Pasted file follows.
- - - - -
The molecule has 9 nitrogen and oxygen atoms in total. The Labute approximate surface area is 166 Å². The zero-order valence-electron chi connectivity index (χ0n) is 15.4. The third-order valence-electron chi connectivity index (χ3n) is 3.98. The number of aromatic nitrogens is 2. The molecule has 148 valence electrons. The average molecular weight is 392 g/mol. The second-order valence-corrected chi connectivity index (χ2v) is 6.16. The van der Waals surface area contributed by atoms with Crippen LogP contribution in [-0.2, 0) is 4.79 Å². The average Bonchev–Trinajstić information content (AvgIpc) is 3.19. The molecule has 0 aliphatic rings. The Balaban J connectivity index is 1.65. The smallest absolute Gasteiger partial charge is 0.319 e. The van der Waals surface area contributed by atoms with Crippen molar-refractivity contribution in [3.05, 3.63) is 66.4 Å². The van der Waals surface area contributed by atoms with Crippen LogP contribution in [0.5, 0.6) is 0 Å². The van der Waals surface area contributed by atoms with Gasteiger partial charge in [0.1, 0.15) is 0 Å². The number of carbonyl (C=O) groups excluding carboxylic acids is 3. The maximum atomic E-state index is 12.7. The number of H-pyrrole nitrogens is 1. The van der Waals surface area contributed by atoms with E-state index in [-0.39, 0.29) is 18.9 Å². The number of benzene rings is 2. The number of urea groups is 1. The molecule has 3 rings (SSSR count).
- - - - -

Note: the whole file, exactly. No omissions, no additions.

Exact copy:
The molecule has 9 nitrogen and oxygen atoms in total. The Labute approximate surface area is 166 Å². The zero-order valence-electron chi connectivity index (χ0n) is 15.4. The third-order valence-electron chi connectivity index (χ3n) is 3.98. The number of aromatic nitrogens is 2. The molecule has 148 valence electrons. The average molecular weight is 392 g/mol. The second-order valence-corrected chi connectivity index (χ2v) is 6.16. The van der Waals surface area contributed by atoms with Crippen LogP contribution in [-0.2, 0) is 4.79 Å². The average Bonchev–Trinajstić information content (AvgIpc) is 3.19. The molecule has 0 aliphatic rings. The Balaban J connectivity index is 1.65. The smallest absolute Gasteiger partial charge is 0.319 e. The van der Waals surface area contributed by atoms with Crippen molar-refractivity contribution in [3.05, 3.63) is 66.4 Å². The van der Waals surface area contributed by atoms with Crippen LogP contribution in [0.5, 0.6) is 0 Å². The van der Waals surface area contributed by atoms with Gasteiger partial charge in [0.1, 0.15) is 0 Å². The number of carbonyl (C=O) groups excluding carboxylic acids is 3. The maximum atomic E-state index is 12.7. The number of H-pyrrole nitrogens is 1. The van der Waals surface area contributed by atoms with E-state index in [-0.39, 0.29) is 18.9 Å². The number of benzene rings is 2. The number of urea groups is 1. The molecule has 3 rings (SSSR count).